The Minister of Transport, Mr Kwaku Ofori Asiamah, has said the introduction of the double-track system in some selected Senior High Schools (SHSs) under the Free Senior High School programme has led to the enrolment of additional 200,000 Junior High School (JHS) leavers in various SHSs across the country.
He said the extra 200,000 JHS leavers would have been left in the house as a result of lack of space to accommodate them, pointing out that the implementation of the system had allowed for the best use of the space and resources available in schools throughout the year.
Mr Ofori Asiamah made the statement when he represented President Nana Addo Dankwa Akufo-Addo as the special guest of honour at the 75th Anniversary Speech and Prize-giving Day of the Ghana Senior High School in Effiduase - Koforidua in the Eastern Region last Saturday.
Mr Ofori Asiamah, who is an old student of the school, said between 2013 and 2016, about 100,000 children who passed their BECE every year and were placed in senior high schools, did not take up their place.
He said in 2018, the number of candidates who registered for the BECE jumped from 468,060 in 2017 to 521,710, and described the initiative by the Ministry of Education as the best option to manage the existing problems of infrastructure and space in the various SHSs.
Ghana News Headlines
For latest news in Ghana, visit Graphic Online news headlines page Ghana news page
According to the minister, the government was engaging about 8,000 extra teachers into the various SHS, and indicated that he further noted that the Ghana Education Trust Fund (GETFund) had secured a $500 million facility to enable it invest in school infrastructure to cope with the rising numbers.
The Headmaster of the school, the Very Reverend Abraham Osei Donkor, said the performance of the school in the West Africa Senior School Certificate Examination (WASSCE) had improved tremendously.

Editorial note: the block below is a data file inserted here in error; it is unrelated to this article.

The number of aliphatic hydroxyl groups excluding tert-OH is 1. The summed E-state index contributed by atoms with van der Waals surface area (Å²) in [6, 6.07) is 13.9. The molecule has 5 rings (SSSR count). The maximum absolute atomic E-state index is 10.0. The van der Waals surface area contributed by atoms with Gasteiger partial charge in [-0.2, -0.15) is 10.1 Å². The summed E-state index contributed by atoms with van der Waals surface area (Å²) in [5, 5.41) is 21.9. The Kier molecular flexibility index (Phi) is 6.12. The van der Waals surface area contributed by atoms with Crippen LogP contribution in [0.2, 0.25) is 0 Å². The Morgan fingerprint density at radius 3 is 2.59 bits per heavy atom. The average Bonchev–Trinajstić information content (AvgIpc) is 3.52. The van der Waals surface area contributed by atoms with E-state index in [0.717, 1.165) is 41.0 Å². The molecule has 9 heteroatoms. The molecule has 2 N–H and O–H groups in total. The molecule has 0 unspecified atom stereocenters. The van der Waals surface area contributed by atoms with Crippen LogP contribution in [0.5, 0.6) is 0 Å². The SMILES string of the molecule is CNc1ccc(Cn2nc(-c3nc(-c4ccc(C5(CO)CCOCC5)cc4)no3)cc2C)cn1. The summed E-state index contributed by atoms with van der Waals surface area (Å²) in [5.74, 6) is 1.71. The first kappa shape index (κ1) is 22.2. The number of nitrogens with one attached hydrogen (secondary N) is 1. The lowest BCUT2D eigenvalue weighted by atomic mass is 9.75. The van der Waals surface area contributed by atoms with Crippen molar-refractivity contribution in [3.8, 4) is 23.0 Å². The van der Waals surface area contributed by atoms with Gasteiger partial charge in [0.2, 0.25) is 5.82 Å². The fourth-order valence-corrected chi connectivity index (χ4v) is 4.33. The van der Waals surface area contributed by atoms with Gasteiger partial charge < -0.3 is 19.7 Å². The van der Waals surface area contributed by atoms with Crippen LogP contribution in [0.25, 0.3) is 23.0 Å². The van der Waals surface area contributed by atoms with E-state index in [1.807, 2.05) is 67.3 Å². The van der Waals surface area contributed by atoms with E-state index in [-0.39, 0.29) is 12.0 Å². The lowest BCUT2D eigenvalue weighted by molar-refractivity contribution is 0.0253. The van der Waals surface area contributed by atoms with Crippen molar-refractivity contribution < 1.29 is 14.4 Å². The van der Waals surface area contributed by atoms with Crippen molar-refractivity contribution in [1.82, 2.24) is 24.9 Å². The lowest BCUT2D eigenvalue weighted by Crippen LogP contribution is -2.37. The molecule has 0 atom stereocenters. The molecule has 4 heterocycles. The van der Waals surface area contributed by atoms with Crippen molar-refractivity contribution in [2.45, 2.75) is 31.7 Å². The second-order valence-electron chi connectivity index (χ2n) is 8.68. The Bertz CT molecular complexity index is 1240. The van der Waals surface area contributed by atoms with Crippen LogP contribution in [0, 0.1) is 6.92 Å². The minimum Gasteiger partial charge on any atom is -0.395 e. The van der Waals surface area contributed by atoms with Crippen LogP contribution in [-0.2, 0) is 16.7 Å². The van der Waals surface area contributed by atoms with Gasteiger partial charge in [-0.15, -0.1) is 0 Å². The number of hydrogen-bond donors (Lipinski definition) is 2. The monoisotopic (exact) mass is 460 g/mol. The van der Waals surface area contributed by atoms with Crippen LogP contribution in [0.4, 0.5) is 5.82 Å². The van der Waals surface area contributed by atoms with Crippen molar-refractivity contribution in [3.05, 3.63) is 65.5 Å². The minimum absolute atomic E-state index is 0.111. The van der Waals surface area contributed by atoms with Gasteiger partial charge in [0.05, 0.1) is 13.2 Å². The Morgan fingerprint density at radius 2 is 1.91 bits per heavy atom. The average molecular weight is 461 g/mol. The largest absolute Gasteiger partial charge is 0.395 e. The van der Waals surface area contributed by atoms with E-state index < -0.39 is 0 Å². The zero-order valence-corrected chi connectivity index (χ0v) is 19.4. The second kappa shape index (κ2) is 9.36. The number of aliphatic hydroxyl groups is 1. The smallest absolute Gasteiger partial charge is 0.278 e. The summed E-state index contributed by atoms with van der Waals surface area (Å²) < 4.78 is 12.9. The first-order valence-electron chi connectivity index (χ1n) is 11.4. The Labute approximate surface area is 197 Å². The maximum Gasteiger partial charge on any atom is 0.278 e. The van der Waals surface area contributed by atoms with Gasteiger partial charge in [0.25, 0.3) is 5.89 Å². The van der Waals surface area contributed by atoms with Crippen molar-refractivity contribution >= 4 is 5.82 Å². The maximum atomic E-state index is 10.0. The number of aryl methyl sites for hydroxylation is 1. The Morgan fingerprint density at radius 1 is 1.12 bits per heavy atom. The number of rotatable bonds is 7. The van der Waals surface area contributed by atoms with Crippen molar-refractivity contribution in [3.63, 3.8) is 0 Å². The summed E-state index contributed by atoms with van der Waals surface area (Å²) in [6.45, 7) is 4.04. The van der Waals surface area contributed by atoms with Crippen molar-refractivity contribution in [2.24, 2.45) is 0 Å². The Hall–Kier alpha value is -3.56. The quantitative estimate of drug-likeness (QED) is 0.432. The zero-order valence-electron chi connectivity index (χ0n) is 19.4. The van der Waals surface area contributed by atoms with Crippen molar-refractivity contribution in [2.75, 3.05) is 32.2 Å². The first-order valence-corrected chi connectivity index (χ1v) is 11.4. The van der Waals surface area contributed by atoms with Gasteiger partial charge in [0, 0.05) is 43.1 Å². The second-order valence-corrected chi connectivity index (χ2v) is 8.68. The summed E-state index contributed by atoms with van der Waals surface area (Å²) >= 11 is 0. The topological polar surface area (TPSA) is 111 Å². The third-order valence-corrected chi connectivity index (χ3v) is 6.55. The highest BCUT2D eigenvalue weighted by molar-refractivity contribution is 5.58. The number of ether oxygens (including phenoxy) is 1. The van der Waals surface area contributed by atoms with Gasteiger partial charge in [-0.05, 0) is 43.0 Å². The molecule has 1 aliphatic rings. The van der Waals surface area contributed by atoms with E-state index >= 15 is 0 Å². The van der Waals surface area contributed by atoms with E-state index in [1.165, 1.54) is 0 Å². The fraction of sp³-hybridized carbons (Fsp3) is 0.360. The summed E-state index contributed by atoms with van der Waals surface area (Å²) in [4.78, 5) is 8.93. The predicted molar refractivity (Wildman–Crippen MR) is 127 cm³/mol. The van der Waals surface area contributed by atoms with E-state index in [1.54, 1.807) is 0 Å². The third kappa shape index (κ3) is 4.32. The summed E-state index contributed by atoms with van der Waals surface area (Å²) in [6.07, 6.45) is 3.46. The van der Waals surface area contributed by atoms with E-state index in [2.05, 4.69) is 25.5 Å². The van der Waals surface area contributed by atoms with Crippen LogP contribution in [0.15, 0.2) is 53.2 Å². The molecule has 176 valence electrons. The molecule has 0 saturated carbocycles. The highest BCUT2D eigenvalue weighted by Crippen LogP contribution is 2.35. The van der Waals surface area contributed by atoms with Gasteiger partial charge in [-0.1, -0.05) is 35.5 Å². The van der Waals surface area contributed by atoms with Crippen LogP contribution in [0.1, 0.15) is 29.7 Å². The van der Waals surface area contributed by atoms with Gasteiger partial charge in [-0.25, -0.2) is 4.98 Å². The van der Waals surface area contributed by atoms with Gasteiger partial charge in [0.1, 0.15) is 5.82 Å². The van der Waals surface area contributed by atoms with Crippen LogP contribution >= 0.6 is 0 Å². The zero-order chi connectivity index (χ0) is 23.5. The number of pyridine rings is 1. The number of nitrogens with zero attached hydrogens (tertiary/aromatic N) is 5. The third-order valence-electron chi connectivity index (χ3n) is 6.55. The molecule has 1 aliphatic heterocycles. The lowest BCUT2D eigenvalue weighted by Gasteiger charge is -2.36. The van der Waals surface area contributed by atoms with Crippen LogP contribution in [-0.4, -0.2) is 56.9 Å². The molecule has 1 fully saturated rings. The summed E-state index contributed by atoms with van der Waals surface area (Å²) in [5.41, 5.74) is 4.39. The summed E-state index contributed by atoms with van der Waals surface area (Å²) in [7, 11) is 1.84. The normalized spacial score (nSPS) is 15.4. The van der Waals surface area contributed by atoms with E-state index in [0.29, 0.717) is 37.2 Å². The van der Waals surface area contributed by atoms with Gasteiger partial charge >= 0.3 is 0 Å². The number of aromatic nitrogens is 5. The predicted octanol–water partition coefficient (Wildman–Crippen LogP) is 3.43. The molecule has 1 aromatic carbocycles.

“We are turning over 85 per cent of our students into the tertiary institutions in recent years”, he said.
The Chief Executive of MIKADDO Holdings, Mr Michael Addo Agyekum, suggested that the double-track system of education should engage those students who would be at home for a semester to do compulsory vocational training, to bring out inherent talents of the students, for their growth and development.
The Boys’ Prefect of the school, Master Martin Ohemeng Gyekye, said the school had chalked successes in academic work and in various sporting disciplines.
He appealed to President Akufo-Addo, through the Minister of Transport, to assist the school to get a school bus.
In attendance were some of the old students including; Michael Nsowah, Chairman of Ghana Education Service (GES) Council, Nana Adjei Boateng, deputy Minister of Local Government and Rural Development and MP for New Juaben North, Ambassador Kwabena Baah Duodu, Michael Okyere Baafi, CEO of the Ghana Free Zones Authority and the Head of the Civil Service, Nana Kwesi Agyekum Dwamena.
About the school
GHANASS was founded in 1943 by Mr Fred Addae with assitance from Mr Francis Adjei Tetebo at Koforidua with an initial uintake of 16 boys.
In 1957, year that Ghana gained independence, Osagyefo Dr Kwame Nkrumah on a visit to Koforidua requested a name change of the school from Christ College to the Ghana Secondary School.
The change was made in line with other government established secondary schools such as the Ghana National College in Cape Coast and the Ghana Secondary Technical School in Takoradi, which were then in operation.